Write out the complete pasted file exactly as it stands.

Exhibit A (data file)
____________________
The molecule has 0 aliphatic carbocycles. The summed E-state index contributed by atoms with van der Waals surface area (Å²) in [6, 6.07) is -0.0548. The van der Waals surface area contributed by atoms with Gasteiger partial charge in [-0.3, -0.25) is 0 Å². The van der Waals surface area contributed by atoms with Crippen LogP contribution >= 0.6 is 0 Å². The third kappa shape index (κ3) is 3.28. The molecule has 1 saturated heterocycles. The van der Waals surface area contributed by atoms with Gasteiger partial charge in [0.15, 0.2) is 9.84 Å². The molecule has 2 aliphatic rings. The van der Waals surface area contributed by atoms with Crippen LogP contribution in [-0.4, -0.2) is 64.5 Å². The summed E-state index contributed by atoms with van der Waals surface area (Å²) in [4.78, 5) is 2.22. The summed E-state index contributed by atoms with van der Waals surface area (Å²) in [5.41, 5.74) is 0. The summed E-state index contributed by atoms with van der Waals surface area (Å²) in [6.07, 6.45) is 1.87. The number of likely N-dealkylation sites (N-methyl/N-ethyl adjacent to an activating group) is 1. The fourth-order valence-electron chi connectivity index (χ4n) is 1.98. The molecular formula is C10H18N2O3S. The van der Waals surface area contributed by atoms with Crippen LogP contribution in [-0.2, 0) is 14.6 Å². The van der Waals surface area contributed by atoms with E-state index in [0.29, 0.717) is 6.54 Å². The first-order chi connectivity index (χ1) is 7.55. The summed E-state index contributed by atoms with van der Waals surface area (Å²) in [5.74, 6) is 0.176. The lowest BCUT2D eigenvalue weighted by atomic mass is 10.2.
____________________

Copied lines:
The molecule has 0 aliphatic carbocycles. The summed E-state index contributed by atoms with van der Waals surface area (Å²) in [6, 6.07) is -0.0548. The van der Waals surface area contributed by atoms with Gasteiger partial charge in [-0.3, -0.25) is 0 Å². The van der Waals surface area contributed by atoms with Crippen LogP contribution >= 0.6 is 0 Å². The third kappa shape index (κ3) is 3.28. The molecule has 1 saturated heterocycles. The van der Waals surface area contributed by atoms with Gasteiger partial charge in [0.15, 0.2) is 9.84 Å². The molecule has 2 aliphatic rings. The van der Waals surface area contributed by atoms with Crippen LogP contribution in [-0.4, -0.2) is 64.5 Å². The summed E-state index contributed by atoms with van der Waals surface area (Å²) in [4.78, 5) is 2.22. The summed E-state index contributed by atoms with van der Waals surface area (Å²) in [5.41, 5.74) is 0. The summed E-state index contributed by atoms with van der Waals surface area (Å²) in [6.07, 6.45) is 1.87. The number of likely N-dealkylation sites (N-methyl/N-ethyl adjacent to an activating group) is 1. The fourth-order valence-electron chi connectivity index (χ4n) is 1.98. The molecular formula is C10H18N2O3S. The van der Waals surface area contributed by atoms with Crippen LogP contribution in [-0.2, 0) is 14.6 Å². The van der Waals surface area contributed by atoms with E-state index in [0.29, 0.717) is 6.54 Å². The first-order chi connectivity index (χ1) is 7.55. The summed E-state index contributed by atoms with van der Waals surface area (Å²) in [5.74, 6) is 0.176. The lowest BCUT2D eigenvalue weighted by atomic mass is 10.2.